This year I learned how to be a writer. The easy part was deciding to start. The hard part was continuing to write. I don’t mean that any individual piece of writing was hard to start, or hard to finish. The hard part was realizing and understanding how much work there is to producing a great piece of writing, and knowing that much of the time, I wasn’t going to get there.

Unless I did get there. Much like the practice of drawing, writing only looks easy when you turn your head back at the body of work and say “that was good” or “that wasn’t so good”, and you have to do the work of writing to arrive at words that people want to read. This year I learned that whether you’re having a good day or a bad day doesn’t make the writing easier – it just makes it writing.

I thought I was doing a good job at writing before this year. Words, words, and more words have always been easy for me to produce. But not always words that conveyed meaning. When I left my last job I added “Writer” to my list of occupations – and started paying more attention to the craft of putting the words together efficiently, expertly, and beautifully.

Great writers (Orwell, Lamott, and White among them) sometimes explode off of the page and often state with absolute clarity facts and feelings. They bring intensity, passion, and verve to their craft, and it’s a joy to see it happen.

For next year, I want to apply this practice to other things that I do so that I take less for granted. When I talk to customers, I want the writing that I do to be as meaningful as the best essay I wrote last year. When I write emails, I want to make sure that the meaning is emerging in the smallest number of words that make sense. When I engage with my family and friends, I want to make those words matter even more than they do today. I’m certain I’ll often get my words wrong, confuse people when I think I’m being clear, and say different things than I intend. And I know I’ll be working at the practice of making them better.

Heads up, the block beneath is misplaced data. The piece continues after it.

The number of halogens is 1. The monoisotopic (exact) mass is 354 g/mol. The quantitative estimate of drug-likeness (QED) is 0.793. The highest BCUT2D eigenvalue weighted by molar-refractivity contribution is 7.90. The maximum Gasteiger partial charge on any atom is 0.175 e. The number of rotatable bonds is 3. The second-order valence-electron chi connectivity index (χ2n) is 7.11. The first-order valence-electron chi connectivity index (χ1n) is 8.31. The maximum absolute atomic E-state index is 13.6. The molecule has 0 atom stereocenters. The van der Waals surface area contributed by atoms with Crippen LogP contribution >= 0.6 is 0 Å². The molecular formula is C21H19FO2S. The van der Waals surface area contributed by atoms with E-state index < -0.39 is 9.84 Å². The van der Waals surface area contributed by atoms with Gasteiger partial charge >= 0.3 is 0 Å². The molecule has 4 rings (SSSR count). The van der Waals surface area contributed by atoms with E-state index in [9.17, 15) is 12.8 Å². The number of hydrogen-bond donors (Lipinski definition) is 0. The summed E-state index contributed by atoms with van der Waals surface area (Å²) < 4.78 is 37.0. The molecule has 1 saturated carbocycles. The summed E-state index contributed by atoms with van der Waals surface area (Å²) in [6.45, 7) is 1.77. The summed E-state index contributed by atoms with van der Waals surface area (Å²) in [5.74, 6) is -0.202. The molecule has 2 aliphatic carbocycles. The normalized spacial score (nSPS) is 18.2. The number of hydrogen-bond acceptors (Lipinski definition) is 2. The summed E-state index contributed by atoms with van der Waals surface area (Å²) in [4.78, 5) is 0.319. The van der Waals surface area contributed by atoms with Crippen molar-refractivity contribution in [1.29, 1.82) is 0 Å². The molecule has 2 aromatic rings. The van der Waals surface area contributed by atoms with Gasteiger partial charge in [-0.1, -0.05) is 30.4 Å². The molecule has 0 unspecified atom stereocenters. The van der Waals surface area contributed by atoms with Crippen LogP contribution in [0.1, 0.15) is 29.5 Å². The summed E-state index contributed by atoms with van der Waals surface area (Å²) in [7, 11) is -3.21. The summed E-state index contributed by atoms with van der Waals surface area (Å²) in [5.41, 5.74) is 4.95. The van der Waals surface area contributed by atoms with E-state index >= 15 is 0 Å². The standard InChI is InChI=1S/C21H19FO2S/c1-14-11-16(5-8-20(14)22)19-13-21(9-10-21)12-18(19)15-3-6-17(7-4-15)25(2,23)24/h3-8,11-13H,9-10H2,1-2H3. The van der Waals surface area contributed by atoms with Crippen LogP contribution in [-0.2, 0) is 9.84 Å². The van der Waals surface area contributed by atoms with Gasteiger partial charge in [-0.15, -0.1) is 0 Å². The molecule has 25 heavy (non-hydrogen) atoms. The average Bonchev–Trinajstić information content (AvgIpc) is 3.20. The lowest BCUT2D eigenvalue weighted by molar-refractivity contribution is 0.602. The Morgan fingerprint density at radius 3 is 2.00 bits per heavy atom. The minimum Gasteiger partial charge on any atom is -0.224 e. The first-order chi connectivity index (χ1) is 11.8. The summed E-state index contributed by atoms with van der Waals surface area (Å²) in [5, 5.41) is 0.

Learning, On Writing

Is Blogging Still Useful?

 word

photo by http://www.flickr.com/photos/mariareyesmcdavis/

“What’s a Web Log”?
Once upon a time there was a Blog (web log). It was a place where you would go to read pithy insights, long form articles, and think pieces by people whose writing you respected. Over time this term was replaced and superceded by the simpler “blog”, which came to mean lots of things from “share a photo”, “create a domain name just to make a point”, and still “share interesting writing so that other people who care might have a good place to read it”.

Anachronisms happen fast.
The concept of blogging now seems quaint, like the rotary dial, a long-playing record, or a black and white tv did when I was a teen growing up in the early days of the Internet and computers. “Blogging” meaning “writing with the express purpose of placing your work in one place and finding an audience so that you can compete with other established publishers” now seems to be an outdated concept. The Blog is Dead.

The Conversation is Alive.
Yet there is this curious thing that’s happened to “blogging” or the activity we used to call blogging. Everyone who writes has turned into a syndication network of sorts, sharing almost everything almost all of the time. When was the last time you met someone who writes for a living and then learned that you could find their writing only in one place? In the same way that long form writing became “share photos in one place” and “share articles in another place” and “share random 140 character blasts” in a third, blogging no longer really exists.

There’s a paradox here. We’re both here having this conversation. It looks a little bit like a blog – having medium form content shared on a specific subdomain – and also has social features that allow you to upvote it (please do), share it, and comment about it. The blog has evolved from being an essay with comments to an almost constant conversation. To me this is a good change because it feels more like talking to other people.

What’s the use in blogging?
You might then ask, why write? There are lots of reasons to write every day (Dear Founders, Startups are Easier if You Write Every Day) and the most salient ones include:

  1. Get better at explaining your ideas to others – if you can’t form a few sentences that make sense to other people, you won’t be able to explain these same ideas in person.
  2. Explore a long-form idea over a series of posts. In the same way that you have a conversation with people over an extended length of time, your thoughts on a topic may change. Write about it – the results may surprise you.
  3. You never know who you will meet. Amazing people will find you because they read what you write. The possibilities are endless.
Customer Experience, Learning, On Writing, Startup

Stop what you are doing and remove half of your product

I love words. Probably too much. I love words so much that often use too many words when only a few are needed. It’s not because I want you to know about all the words. It’s that I want you to understand better.